Admittedly, there's plenty of technical fodder here as well: metrics, analytics, optimization, and other serious words. But there's a reason we write about people, and there's a reason you read about people: it's because, at the end of the day, search is only about people.
Google's success, for example, was originally built on the anthropological understanding that networks of humans display behaviors (links) that can be mapped mathematically (PageRank) to identify relative importance (to people). Google's continued success lies in balancing that behavior against the additional anthropological understanding that people will want to game the system.
Every success story ever, without exception, has people at its core. Products and services are fun (for people), save time (for people), make money (for people). And if we want to have even a glimmer of hope of understanding where the search industry is going, we must first strive to understand people.
Knowing that people's social network activity will blossom and subsequently wither shouldn't make you give up on social media marketing; it should make you better equipped to anticipate trends and stay ahead of the tide. Knowing that habit, rather than conscious choice, drives people's decision about which search engine to use should allow you to keep announcements about new features in perspective. The better you understand people, the better equipped you are to succeed.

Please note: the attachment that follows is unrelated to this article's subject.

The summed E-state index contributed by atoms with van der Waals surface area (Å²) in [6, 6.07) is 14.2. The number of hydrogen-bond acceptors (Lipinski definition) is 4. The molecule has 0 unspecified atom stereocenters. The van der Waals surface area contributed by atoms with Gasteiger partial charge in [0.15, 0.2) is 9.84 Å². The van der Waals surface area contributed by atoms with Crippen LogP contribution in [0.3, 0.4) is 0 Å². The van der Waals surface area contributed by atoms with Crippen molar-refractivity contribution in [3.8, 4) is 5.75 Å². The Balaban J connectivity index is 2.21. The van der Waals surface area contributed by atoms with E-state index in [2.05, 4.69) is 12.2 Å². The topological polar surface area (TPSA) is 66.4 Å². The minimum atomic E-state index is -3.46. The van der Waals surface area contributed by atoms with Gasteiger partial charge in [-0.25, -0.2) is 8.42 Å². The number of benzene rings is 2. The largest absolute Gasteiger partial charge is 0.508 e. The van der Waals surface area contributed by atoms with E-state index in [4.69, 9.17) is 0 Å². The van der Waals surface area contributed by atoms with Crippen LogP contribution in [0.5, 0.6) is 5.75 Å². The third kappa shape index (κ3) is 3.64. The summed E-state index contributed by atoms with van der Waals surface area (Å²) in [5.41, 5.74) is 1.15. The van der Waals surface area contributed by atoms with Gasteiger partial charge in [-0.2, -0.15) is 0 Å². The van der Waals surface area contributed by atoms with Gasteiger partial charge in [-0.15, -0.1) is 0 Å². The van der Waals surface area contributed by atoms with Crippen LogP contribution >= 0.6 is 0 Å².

Microsoft may have $100 million set aside to promote its new search offering, but will a new commercial entice Auntie Doris (who's finally found a tiny comfort zone online in the form of Google) to switch? I don't think so. Success in search is not about money; it's about who best can tap into our behaviors, our motivations, and our habits.
I recently had the privilege of being coached on public speaking by Paul Dunn, the co-founder of Buy1Give1. He said something profound to me: "Kaila, I don't care if you're speaking to a room of 10 or a crowd of 10,000. You are only ever speaking to one person. The biggest compliment you can get after a presentation is to have someone say, 'I felt like you were speaking directly to me.'"
Paul's statement is as true for search as it is for public speaking. The crowds you're trying to drive to your Web site are made up of one person at a time. The searchers reading your text ads are doing so one at a time. We arrive at your landing page and travel your conversion pathway one at a time.
And you, only you, are reading this column. So what are your thoughts on the matter?